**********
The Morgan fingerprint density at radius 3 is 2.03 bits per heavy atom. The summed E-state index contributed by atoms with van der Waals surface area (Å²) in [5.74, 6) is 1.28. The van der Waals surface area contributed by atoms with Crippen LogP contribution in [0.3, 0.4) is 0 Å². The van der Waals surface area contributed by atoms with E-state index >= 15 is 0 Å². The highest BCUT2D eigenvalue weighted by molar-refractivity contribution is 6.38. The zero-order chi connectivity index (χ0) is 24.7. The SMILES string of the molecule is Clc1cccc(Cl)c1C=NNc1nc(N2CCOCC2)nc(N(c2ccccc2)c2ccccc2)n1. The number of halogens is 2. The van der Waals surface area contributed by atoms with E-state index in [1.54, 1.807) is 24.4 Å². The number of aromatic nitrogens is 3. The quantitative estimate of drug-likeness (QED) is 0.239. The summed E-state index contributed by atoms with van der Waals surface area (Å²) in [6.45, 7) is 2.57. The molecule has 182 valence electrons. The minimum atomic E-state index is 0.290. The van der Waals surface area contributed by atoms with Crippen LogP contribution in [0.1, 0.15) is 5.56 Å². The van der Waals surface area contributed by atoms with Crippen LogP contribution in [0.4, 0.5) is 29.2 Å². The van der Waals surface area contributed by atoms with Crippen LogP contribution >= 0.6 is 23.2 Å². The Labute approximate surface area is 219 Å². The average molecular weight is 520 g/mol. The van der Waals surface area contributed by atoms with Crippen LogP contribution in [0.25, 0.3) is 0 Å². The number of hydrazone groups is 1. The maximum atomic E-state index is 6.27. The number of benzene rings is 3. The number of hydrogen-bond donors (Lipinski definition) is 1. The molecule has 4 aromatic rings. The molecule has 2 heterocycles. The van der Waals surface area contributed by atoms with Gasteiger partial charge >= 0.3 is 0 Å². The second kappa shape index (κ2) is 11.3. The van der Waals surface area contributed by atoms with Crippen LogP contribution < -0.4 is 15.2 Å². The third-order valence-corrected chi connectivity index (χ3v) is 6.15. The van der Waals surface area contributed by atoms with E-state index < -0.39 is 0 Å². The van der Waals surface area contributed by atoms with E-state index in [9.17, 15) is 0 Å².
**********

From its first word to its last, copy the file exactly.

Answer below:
The Morgan fingerprint density at radius 3 is 2.03 bits per heavy atom. The summed E-state index contributed by atoms with van der Waals surface area (Å²) in [5.74, 6) is 1.28. The van der Waals surface area contributed by atoms with Crippen LogP contribution in [0.3, 0.4) is 0 Å². The van der Waals surface area contributed by atoms with E-state index >= 15 is 0 Å². The highest BCUT2D eigenvalue weighted by molar-refractivity contribution is 6.38. The zero-order chi connectivity index (χ0) is 24.7. The SMILES string of the molecule is Clc1cccc(Cl)c1C=NNc1nc(N2CCOCC2)nc(N(c2ccccc2)c2ccccc2)n1. The number of halogens is 2. The van der Waals surface area contributed by atoms with E-state index in [1.54, 1.807) is 24.4 Å². The number of aromatic nitrogens is 3. The quantitative estimate of drug-likeness (QED) is 0.239. The summed E-state index contributed by atoms with van der Waals surface area (Å²) in [6.45, 7) is 2.57. The molecule has 182 valence electrons. The minimum atomic E-state index is 0.290. The van der Waals surface area contributed by atoms with Crippen LogP contribution in [0.1, 0.15) is 5.56 Å². The van der Waals surface area contributed by atoms with Crippen LogP contribution in [0.4, 0.5) is 29.2 Å². The van der Waals surface area contributed by atoms with Crippen LogP contribution >= 0.6 is 23.2 Å². The Labute approximate surface area is 219 Å². The average molecular weight is 520 g/mol. The van der Waals surface area contributed by atoms with Crippen LogP contribution in [0.25, 0.3) is 0 Å². The number of hydrazone groups is 1. The maximum atomic E-state index is 6.27. The number of benzene rings is 3. The number of hydrogen-bond donors (Lipinski definition) is 1. The molecule has 4 aromatic rings. The molecule has 2 heterocycles. The van der Waals surface area contributed by atoms with Gasteiger partial charge >= 0.3 is 0 Å². The second kappa shape index (κ2) is 11.3. The van der Waals surface area contributed by atoms with Crippen LogP contribution < -0.4 is 15.2 Å². The third-order valence-corrected chi connectivity index (χ3v) is 6.15. The van der Waals surface area contributed by atoms with E-state index < -0.39 is 0 Å². The van der Waals surface area contributed by atoms with E-state index in [9.17, 15) is 0 Å².